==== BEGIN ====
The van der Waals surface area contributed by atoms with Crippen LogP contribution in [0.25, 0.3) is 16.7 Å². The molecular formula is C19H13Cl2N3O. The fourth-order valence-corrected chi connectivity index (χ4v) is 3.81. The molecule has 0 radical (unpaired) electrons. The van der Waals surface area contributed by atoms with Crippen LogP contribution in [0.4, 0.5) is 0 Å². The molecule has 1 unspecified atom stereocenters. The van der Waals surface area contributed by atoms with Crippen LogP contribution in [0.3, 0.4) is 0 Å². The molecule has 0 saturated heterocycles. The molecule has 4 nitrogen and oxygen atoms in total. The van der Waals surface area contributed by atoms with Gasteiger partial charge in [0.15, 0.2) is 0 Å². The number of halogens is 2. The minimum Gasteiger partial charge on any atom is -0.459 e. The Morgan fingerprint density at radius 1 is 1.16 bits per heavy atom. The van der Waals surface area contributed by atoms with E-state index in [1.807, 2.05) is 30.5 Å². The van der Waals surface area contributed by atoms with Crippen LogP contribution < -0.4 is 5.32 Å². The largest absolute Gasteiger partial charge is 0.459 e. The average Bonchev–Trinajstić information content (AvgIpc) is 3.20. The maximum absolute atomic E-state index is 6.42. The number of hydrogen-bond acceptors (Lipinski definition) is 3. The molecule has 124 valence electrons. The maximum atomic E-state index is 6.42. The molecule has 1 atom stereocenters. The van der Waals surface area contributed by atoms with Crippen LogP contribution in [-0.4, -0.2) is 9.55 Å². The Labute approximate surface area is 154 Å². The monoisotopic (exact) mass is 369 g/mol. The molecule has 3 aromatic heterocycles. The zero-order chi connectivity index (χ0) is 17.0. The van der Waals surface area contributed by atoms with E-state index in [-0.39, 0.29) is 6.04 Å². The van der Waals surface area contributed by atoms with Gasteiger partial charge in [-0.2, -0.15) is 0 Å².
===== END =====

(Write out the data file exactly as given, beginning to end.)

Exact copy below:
The van der Waals surface area contributed by atoms with Crippen LogP contribution in [0.25, 0.3) is 16.7 Å². The molecular formula is C19H13Cl2N3O. The fourth-order valence-corrected chi connectivity index (χ4v) is 3.81. The molecule has 0 radical (unpaired) electrons. The van der Waals surface area contributed by atoms with Crippen LogP contribution in [0.4, 0.5) is 0 Å². The molecule has 1 unspecified atom stereocenters. The van der Waals surface area contributed by atoms with Crippen LogP contribution in [0.3, 0.4) is 0 Å². The molecule has 0 saturated heterocycles. The molecule has 4 nitrogen and oxygen atoms in total. The van der Waals surface area contributed by atoms with Gasteiger partial charge in [0.15, 0.2) is 0 Å². The number of halogens is 2. The minimum Gasteiger partial charge on any atom is -0.459 e. The Morgan fingerprint density at radius 1 is 1.16 bits per heavy atom. The van der Waals surface area contributed by atoms with E-state index in [1.807, 2.05) is 30.5 Å². The van der Waals surface area contributed by atoms with Crippen LogP contribution < -0.4 is 5.32 Å². The largest absolute Gasteiger partial charge is 0.459 e. The average Bonchev–Trinajstić information content (AvgIpc) is 3.20. The maximum absolute atomic E-state index is 6.42. The number of hydrogen-bond acceptors (Lipinski definition) is 3. The molecule has 124 valence electrons. The maximum atomic E-state index is 6.42. The molecule has 1 atom stereocenters. The van der Waals surface area contributed by atoms with Crippen LogP contribution in [-0.4, -0.2) is 9.55 Å². The Labute approximate surface area is 154 Å². The monoisotopic (exact) mass is 369 g/mol. The molecule has 3 aromatic heterocycles. The zero-order chi connectivity index (χ0) is 17.0. The van der Waals surface area contributed by atoms with E-state index in [-0.39, 0.29) is 6.04 Å². The van der Waals surface area contributed by atoms with Gasteiger partial charge in [-0.2, -0.15) is 0 Å².